% set f [open file.txt w]; puts -nonewline $f $s1; close $f
% set f [open file.txt]; set s3 [rope create [read $f]]; close $f
% set s3
Line 1
Line 2
# s3's internal B-tree is a single node with the whole string:
# "Line 1\nLine 2"
# Compare ropes
% expr {$s1 == $s2}
% expr {$s1 == $s3}

Here s1 is a rope constructed by appending three strings: "Line 1", a newline, and "Line 2". s2 is a rope constructed by appending two strings, but with the same string value as s1. s1 is then written to a file, and read back into s3. All three ropes are equal in value, but their internal structures differ because of their history.

FB: The Tk text widget uses a B-tree to store textual data along with tags, so it's some sort of augmented rope, where each node has associated metadata. TIP #169 [L15 ] (Add Peer Text Widgets), implemented in Tk8.5, already involved uncoupling the B-Tree from the widget. A native rope object type could be used to push this idea even further, by allowing data sharing outside of text widgets. For example, a comment dated 24Jan2004 on the text page expresses the wish to share this structure with tdom. The B-Tree code used in the text widget could serve as a basis for a rope object type, as the code is mature and widely tested.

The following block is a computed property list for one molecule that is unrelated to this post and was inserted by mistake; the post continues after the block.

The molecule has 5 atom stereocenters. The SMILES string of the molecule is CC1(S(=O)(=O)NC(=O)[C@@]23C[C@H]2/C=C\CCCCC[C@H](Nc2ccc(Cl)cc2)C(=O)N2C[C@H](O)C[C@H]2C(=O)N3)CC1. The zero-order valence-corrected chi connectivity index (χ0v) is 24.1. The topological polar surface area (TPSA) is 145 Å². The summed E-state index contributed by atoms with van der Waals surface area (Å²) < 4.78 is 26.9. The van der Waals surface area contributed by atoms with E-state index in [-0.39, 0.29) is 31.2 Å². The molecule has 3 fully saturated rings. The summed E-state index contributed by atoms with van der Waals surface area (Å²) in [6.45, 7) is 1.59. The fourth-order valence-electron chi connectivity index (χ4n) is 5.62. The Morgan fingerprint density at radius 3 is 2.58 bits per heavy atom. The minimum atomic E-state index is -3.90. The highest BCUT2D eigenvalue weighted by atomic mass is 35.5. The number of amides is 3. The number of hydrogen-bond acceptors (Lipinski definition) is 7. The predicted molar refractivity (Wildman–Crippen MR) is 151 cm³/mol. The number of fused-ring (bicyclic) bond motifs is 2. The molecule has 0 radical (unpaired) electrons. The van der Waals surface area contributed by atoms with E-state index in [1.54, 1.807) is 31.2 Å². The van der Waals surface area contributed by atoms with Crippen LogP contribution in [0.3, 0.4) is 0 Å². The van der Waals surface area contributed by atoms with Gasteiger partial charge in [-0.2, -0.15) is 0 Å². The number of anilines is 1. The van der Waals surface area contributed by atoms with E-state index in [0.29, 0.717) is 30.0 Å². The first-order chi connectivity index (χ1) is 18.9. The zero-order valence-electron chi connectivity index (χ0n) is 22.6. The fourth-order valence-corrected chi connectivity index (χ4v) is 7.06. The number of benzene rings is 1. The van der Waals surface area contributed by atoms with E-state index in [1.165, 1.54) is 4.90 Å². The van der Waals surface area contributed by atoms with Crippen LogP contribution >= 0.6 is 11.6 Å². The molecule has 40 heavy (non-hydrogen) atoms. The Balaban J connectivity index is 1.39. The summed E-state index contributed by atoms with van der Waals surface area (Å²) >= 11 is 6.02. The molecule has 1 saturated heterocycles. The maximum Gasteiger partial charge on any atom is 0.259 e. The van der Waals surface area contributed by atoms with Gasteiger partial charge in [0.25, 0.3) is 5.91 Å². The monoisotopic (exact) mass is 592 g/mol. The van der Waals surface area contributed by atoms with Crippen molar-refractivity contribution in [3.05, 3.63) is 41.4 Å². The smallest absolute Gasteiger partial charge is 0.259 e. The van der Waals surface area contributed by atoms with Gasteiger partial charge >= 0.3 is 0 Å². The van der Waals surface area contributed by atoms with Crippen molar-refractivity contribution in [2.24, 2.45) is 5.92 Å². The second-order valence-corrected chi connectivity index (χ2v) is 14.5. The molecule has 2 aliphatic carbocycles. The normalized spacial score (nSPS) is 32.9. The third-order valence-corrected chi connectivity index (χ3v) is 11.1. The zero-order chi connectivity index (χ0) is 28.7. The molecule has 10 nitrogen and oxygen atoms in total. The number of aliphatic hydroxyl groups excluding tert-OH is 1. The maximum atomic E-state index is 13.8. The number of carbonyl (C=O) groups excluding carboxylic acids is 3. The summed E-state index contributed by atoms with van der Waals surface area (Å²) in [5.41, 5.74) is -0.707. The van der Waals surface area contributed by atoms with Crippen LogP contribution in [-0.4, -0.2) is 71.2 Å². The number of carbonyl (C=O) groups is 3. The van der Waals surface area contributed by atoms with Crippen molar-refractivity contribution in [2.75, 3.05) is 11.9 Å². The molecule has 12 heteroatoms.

DKF 2008-01-25: The text widget B-tree is only partially decoupled from the text widget, and it's not as widely tested as it should be (it had major changes in 8.5 to support smooth-scrolling and other related changes [L16 ]). It's not at all clear to me that it's the best place to start from for your own implementation either; it's very focussed on being a model for 2-D strings (it's a collection of paragraphs containing rich text).

DKF: I was just looking at this page again, and I thought I'd add a couple of observations.